Hungary is in the midst of an emigration crisis that has seen roughly five percent of the country’s working-age population immigrate to other European Union countries in recent years. This mass migration has triggered a labor shortage in the country.
In response to the growing labor crisis, the Hungarian Parliament passed amendments to the country’s labor code. These amendments raise the yearly cap on overtime from 250 to 400 hours per year and permit companies to defer overtime payments to employees for up to three years. The previous deferment period for overtime payments under the law was one year. Additionally, the amendments to the law empower employers to enter into overtime arrangements directly with employees notwithstanding unions and already-existing collective bargaining agreements. The Hungarian Parliament overwhelmingly voted in favor of the amendments, which later were signed into law by President János Áder.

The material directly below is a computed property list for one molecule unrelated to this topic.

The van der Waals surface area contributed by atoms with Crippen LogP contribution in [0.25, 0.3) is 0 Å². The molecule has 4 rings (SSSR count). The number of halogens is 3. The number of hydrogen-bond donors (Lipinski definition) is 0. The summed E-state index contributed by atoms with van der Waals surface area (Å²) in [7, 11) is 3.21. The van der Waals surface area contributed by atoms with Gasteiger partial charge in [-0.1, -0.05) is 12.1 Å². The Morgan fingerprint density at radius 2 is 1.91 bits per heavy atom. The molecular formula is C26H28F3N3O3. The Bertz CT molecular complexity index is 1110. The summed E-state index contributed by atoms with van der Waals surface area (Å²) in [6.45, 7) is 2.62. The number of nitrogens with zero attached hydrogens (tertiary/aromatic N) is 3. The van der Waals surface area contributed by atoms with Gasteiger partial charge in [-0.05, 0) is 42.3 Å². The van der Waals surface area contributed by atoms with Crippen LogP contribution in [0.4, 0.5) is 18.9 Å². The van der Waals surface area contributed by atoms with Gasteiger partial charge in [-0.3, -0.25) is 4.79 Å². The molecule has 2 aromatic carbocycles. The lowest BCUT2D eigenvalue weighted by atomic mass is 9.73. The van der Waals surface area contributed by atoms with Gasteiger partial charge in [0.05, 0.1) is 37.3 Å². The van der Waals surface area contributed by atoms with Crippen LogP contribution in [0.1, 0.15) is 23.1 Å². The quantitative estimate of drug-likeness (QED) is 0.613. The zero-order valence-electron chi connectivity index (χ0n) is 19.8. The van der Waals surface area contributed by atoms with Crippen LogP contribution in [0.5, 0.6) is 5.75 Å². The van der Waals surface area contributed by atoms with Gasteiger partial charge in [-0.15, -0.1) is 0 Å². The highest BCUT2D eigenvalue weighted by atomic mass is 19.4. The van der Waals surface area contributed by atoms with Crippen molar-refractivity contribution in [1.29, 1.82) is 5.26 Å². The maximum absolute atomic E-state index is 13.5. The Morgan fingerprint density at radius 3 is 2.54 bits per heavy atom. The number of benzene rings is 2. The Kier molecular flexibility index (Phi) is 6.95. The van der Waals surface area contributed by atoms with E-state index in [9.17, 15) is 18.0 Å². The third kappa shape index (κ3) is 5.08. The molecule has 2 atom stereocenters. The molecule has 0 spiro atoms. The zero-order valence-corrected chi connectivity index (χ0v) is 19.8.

Protests erupted in Budapest over the new law with critics referring to it as the “slave law.” As many as 10,000 protestors took to the streets to demonstrate their opposition to the new law.
Proponents of the bill have stated that the additional overtime will provide those seeking additional work and earnings with a means for attaining it. In addition to providing additional earnings to workers, the law’s ultimate goal, according to proponents, is to attract multinational companies and investors to Hungary.
The law’s future remains uncertain as opposition lawmakers have threatened to seek judicial intervention on grounds that parliamentary procedures were not properly followed while passing the measure.
We will continue to monitor the law and blog about any updates.